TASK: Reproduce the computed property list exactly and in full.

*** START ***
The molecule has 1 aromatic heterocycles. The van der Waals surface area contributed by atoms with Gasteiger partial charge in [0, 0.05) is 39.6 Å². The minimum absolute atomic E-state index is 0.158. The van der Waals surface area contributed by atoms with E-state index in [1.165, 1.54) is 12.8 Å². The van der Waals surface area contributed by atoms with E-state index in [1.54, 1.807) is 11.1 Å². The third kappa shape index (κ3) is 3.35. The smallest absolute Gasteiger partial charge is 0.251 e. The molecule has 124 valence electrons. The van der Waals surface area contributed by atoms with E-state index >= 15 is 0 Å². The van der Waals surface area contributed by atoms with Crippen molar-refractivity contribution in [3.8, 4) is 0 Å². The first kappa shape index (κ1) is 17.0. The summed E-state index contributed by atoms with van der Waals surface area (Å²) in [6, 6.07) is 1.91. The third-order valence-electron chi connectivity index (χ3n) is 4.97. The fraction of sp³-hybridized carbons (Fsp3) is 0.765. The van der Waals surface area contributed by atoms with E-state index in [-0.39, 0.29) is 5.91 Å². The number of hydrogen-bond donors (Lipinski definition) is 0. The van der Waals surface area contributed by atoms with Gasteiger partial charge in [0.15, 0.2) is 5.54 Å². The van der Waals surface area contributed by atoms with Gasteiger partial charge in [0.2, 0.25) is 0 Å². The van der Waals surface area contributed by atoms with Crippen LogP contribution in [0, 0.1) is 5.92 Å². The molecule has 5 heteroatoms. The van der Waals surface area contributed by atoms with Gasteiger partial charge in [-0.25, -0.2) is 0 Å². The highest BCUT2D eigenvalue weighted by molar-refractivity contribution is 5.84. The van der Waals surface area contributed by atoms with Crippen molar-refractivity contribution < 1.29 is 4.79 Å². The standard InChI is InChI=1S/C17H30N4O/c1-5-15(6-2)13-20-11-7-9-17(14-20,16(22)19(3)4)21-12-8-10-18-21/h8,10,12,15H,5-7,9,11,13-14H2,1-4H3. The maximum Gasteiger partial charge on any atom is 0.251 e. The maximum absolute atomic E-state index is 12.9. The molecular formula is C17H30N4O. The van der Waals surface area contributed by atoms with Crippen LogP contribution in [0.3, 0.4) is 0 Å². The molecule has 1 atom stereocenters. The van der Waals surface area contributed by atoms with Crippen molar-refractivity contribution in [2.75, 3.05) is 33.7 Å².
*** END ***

The molecule has 1 aromatic heterocycles. The van der Waals surface area contributed by atoms with Gasteiger partial charge in [0, 0.05) is 39.6 Å². The minimum absolute atomic E-state index is 0.158. The van der Waals surface area contributed by atoms with E-state index in [1.165, 1.54) is 12.8 Å². The van der Waals surface area contributed by atoms with E-state index in [1.54, 1.807) is 11.1 Å². The third kappa shape index (κ3) is 3.35. The smallest absolute Gasteiger partial charge is 0.251 e. The molecule has 124 valence electrons. The van der Waals surface area contributed by atoms with E-state index >= 15 is 0 Å². The van der Waals surface area contributed by atoms with Crippen molar-refractivity contribution in [3.8, 4) is 0 Å². The first kappa shape index (κ1) is 17.0. The summed E-state index contributed by atoms with van der Waals surface area (Å²) in [6, 6.07) is 1.91. The third-order valence-electron chi connectivity index (χ3n) is 4.97. The fraction of sp³-hybridized carbons (Fsp3) is 0.765. The van der Waals surface area contributed by atoms with E-state index in [-0.39, 0.29) is 5.91 Å². The number of hydrogen-bond donors (Lipinski definition) is 0. The van der Waals surface area contributed by atoms with Gasteiger partial charge in [0.15, 0.2) is 5.54 Å². The van der Waals surface area contributed by atoms with Gasteiger partial charge in [0.2, 0.25) is 0 Å². The van der Waals surface area contributed by atoms with Crippen LogP contribution in [0, 0.1) is 5.92 Å². The molecule has 5 heteroatoms. The van der Waals surface area contributed by atoms with Gasteiger partial charge in [-0.25, -0.2) is 0 Å². The highest BCUT2D eigenvalue weighted by molar-refractivity contribution is 5.84. The van der Waals surface area contributed by atoms with Crippen molar-refractivity contribution < 1.29 is 4.79 Å². The standard InChI is InChI=1S/C17H30N4O/c1-5-15(6-2)13-20-11-7-9-17(14-20,16(22)19(3)4)21-12-8-10-18-21/h8,10,12,15H,5-7,9,11,13-14H2,1-4H3. The maximum Gasteiger partial charge on any atom is 0.251 e. The maximum absolute atomic E-state index is 12.9. The molecular formula is C17H30N4O. The van der Waals surface area contributed by atoms with Crippen LogP contribution in [0.3, 0.4) is 0 Å². The molecule has 1 atom stereocenters. The van der Waals surface area contributed by atoms with Crippen molar-refractivity contribution in [2.75, 3.05) is 33.7 Å².